Cruttenden and Sutro's reliance on Cohen v. Wedbush, Noble, Cooke, Inc. (9th Cir.1988) 841 F.2d 282 is misplaced. There the Cohens signed a margin account agreement containing an arbitration clause. In response to Wedbush's motion to compel arbitration the Cohens alleged that Wedbush did not explain the meaning and effect of the arbitration clause. The court held: “We know of no case holding that parties dealing at arm's length have a duty to explain to each other the terms of a written contract. We decline to impose such an obligation․” (Id. at p. 287.)
In response to the Cohens' allegation that they were advised “ ‘․ either expressly or implicitly ․’ ” that the agreement did not compromise any of their rights, the court replied, “Even assuming the dubious proposition that an ‘implicit’ statement by a non-lawyer regarding a question of law can constitute fraud, the alleged statement here cannot fairly be characterized as fraud in the inducement as to the arbitration clause.” (Cohen v. Wedbush, Noble, Cooke, Inc., supra, 841 F.2d 282, 287.)
The court also said that even assuming the alleged statements were specifically directed to the arbitration clause there was no fraud because reliance on a misrepresentation is not reasonable when plaintiff could have ascertained the truth by reading the contract. (Cohen v. Wedbush, Noble, Cooke, Inc., supra, 841 F.2d 282, 287.)
In Cohen the court assumed the parties were dealing at arm's length. The case did not discuss whether Wedbush was acting in a fiduciary capacity. A fiduciary relationship is created where a person reposes trust and confidence in another and the person in whom such confidence is reposed obtains control over the other person's affairs. (Ford v. Shearson Lehman American Express, Inc. (1986) 180 Cal.App.3d 1011, 1020, 225 Cal.Rptr. 895.) Here the Lynches allege that Carty obtained control over their funds through the trust and confidence they reposed in him as a friend and a purported expert in investments. The Lynches also alleged that Carty was acting as the agent of Cruttenden and Sutro. This is sufficient to allege that the defendants were acting in a fiduciary capacity.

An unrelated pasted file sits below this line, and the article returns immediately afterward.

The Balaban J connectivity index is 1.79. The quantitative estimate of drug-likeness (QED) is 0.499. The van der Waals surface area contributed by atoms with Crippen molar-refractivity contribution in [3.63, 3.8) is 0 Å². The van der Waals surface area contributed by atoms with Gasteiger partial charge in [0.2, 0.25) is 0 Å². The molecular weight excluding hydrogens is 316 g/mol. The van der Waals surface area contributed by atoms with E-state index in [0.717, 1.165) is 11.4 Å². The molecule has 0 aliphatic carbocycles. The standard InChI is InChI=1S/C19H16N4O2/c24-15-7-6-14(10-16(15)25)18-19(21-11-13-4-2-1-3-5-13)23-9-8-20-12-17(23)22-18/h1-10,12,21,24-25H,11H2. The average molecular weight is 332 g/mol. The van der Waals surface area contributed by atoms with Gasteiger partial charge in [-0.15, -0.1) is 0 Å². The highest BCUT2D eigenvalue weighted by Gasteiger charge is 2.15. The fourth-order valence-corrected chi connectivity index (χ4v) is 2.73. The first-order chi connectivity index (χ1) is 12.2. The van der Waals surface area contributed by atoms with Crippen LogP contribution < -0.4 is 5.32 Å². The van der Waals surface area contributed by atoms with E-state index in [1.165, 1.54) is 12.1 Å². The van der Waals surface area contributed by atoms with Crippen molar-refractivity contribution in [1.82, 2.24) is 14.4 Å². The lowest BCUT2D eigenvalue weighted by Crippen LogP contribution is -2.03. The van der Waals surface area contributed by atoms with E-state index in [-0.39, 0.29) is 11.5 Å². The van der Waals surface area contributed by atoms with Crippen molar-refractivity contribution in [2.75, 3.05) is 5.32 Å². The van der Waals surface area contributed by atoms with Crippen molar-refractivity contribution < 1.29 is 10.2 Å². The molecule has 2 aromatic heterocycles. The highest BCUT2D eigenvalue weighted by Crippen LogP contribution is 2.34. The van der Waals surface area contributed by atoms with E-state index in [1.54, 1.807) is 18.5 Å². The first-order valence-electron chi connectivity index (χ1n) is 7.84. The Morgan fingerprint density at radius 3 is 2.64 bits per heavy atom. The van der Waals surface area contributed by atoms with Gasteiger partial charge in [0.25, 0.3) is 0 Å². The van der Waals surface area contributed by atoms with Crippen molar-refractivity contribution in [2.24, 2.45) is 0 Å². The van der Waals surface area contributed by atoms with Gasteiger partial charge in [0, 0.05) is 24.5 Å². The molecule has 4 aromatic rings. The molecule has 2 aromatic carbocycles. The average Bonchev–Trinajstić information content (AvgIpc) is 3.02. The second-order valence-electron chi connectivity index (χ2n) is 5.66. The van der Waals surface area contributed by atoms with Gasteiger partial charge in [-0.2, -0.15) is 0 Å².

Second, as we will discuss below, we fail to see why a representation that signing a document will not affect the Lynches rights, cannot fairly be characterized as fraud going directly as to the arbitration clause, a clause that clearly affects the Lynches' rights.
Third, in stating there could be no fraud if the plaintiffs did not read the contract, the Cohen court ignored California authority and the Restatement, which are to the contrary.
Cruttenden and Sutro next contend that even if the elements of fraud are sufficiently alleged, arbitration is required under Prima Paint Corp. v. Flood & Conklin, supra, 388 U.S. 395, 87 S.Ct. 1801.
Prima Paint contracted to buy F & C's business. The parties also contracted that F & C would serve as a consultant to Prima Paint for six years. The consulting agreement contained an arbitration clause. No reference was made in the agreements to possible financial problems which F & C might encounter. Shortly after the first payment was due under the consulting agreement, Prima Paint notified F & C's attorney that their client had fraudulently represented it was solvent and able to perform its contractual obligations, whereas it was insolvent and intended to file a petition in bankruptcy. Prima Paint filed suit for recision on the ground of fraud in the inducement. F & C sought to stay the court proceeding pending arbitration.
In upholding the order staying proceedings pending arbitration, the court pointed out that there was a conflict in the federal courts of appeals over whether “․ arbitration clauses as a matter of federal law are ‘separable’ from the contracts in which they are imbedded․” (Prima Paint Corp. v. Flood & Conklin, supra, 388 U.S. 395, 402, 87 S.Ct. 1801, 1805.) If separable, the arbitration clause is broad enough to encompass claims of fraud “․ where no claim is made that fraud was directed to the arbitration clause itself․” (Ibid.)